BART’s brilliant plan for financing the Oakland Airport Connector

 (Cross posted at Living in the O.)

I had a fun, lighthearted post planned for today, but thanks to BART, that will have to wait another day. Because shockingly, BART has gone and pissed me off once again. You might remember my post in February about the Oakland Airport Connector (OAC). If not, I’ll refresh your memory. The OAC is an absurdly expensive project that was basically dead due to lack of funding, but was revived when stimulus funds became available. Even though more than 100 people spoke out against applying $70 million of stimulus funds to the OAC, the MTC voted nearly unanimously (except Tom Bates) to fund the OAC.

Transit advocates were understandably upset by this vote, since Bay Area transit agencies desperately need those funds. But we held out some hope that this terrible project still might die and be revived into a cheaper and more useful Bus Rapid Transit (BRT) project. Why? Because even with the $70 million, BART was still about $100 million short in financing the project, and the MTC made it very clear that they needed to secure the rest of the funding by this June to be eligible for stimulus funds.

Yesterday, I found out what their financing plan is. No, they haven’t found some secret pot of federal or state money. No, they haven’t decided to nix Bart to San Jose and use the savings on the OAC. Their brilliant plan is to take out a loan of up to $150 million.

Yes, you read that right. While transit agencies across the nation, including BART, are raising fares and cutting service, BART is planning to take out a large loan to fund a project that could be completed for the third of the price if converted to BRT. BART staff is of course claiming that ridership on the OAC will be high enough to cover all debt service, but it’s hard for me to believe that, since historically BART’s ridership projections have been wildly high.

Which brings me to another point that I don’t think I covered well enough in the last post on this subject. One of the reasons that I don’t think BART can meet its ridership projections for the OAC is because this rail project would only have two stops – Coliseum BART and the Oakland Airport. There will be no stops in between, and since the project is so expensive, I’m guessing there will be no chance for future expansion past the Coliseum BART.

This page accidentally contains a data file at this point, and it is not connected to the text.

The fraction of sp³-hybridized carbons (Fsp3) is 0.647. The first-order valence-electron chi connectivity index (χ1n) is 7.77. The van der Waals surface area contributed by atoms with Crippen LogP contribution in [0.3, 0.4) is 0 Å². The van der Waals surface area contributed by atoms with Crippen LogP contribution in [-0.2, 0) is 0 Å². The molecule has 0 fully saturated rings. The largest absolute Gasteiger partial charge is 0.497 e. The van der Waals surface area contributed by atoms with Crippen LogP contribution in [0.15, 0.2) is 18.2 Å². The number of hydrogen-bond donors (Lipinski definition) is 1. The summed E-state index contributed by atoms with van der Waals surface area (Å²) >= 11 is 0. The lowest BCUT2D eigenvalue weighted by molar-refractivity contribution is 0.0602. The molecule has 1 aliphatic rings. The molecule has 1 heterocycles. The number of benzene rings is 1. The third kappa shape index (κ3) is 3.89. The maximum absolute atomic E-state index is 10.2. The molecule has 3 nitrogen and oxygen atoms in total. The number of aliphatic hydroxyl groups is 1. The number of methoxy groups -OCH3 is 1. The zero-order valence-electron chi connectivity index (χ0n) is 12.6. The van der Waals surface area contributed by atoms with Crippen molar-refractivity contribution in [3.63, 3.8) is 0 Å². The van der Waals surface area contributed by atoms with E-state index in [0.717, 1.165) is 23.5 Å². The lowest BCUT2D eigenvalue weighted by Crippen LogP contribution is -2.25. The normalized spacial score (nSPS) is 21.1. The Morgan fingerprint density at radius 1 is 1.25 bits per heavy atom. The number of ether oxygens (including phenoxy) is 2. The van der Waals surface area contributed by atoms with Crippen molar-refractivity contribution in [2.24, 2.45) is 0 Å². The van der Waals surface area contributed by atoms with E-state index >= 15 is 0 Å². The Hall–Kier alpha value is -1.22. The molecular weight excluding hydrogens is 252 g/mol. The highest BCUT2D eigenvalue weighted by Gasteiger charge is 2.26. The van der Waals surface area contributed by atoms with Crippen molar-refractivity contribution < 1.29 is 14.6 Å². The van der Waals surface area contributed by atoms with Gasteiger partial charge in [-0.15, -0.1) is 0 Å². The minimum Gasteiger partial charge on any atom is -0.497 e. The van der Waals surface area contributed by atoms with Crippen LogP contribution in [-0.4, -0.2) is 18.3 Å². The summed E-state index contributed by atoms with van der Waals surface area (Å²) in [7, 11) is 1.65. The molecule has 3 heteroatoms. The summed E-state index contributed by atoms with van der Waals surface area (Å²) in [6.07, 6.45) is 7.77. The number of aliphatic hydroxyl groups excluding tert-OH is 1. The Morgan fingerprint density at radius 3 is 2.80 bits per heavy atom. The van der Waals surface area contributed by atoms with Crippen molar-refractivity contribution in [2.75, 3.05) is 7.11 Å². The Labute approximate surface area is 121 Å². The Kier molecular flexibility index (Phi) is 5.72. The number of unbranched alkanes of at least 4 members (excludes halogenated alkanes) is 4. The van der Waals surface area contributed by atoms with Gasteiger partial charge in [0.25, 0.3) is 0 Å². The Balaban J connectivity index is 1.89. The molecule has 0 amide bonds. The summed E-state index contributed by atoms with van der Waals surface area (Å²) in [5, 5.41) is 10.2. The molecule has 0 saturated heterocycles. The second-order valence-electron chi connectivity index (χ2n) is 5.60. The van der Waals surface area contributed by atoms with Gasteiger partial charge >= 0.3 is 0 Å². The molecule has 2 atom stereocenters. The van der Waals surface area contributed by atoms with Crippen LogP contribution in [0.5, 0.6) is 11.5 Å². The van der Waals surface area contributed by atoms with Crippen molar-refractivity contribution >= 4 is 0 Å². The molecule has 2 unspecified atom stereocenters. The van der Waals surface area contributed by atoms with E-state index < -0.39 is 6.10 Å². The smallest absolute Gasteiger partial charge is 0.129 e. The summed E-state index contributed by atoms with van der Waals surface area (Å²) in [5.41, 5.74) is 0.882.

If instead, we built a state of the art BRT system – complete with gorgeous buses with low floors and attractive stations – there could be several stops between BART and the aiport. Not only that, but since BRT is so much cheaper, we could use some of the savings to expand the BRT project beyond BART to the 1/1R line, which will ultimately be a BRT line. It could even be expanded further, to Eastmont Mall, which is already a transit hub. This would mean that a BRT airport connector would serve East Oakland residents, in addition to serving air travelers. And with an ultimate savings that could be redistributed among Bay Area transit agencies to halt fair raises and/or service cuts.

I’ll be going to the BART Board meeting tomorrow morning to tell them all of this. If you’d like to join me, the meeting is at 9:00am at the Kaiser Center 20th Street Mall – Third Floor, 344 – 20th Street in Oakland.

14 thoughts on “BART’s brilliant plan for financing the Oakland Airport Connector”

  1. I’d like BRT (don’t mind the current situation, too much). And low floors would be nice. But I’d prefer a straight shot to the airport.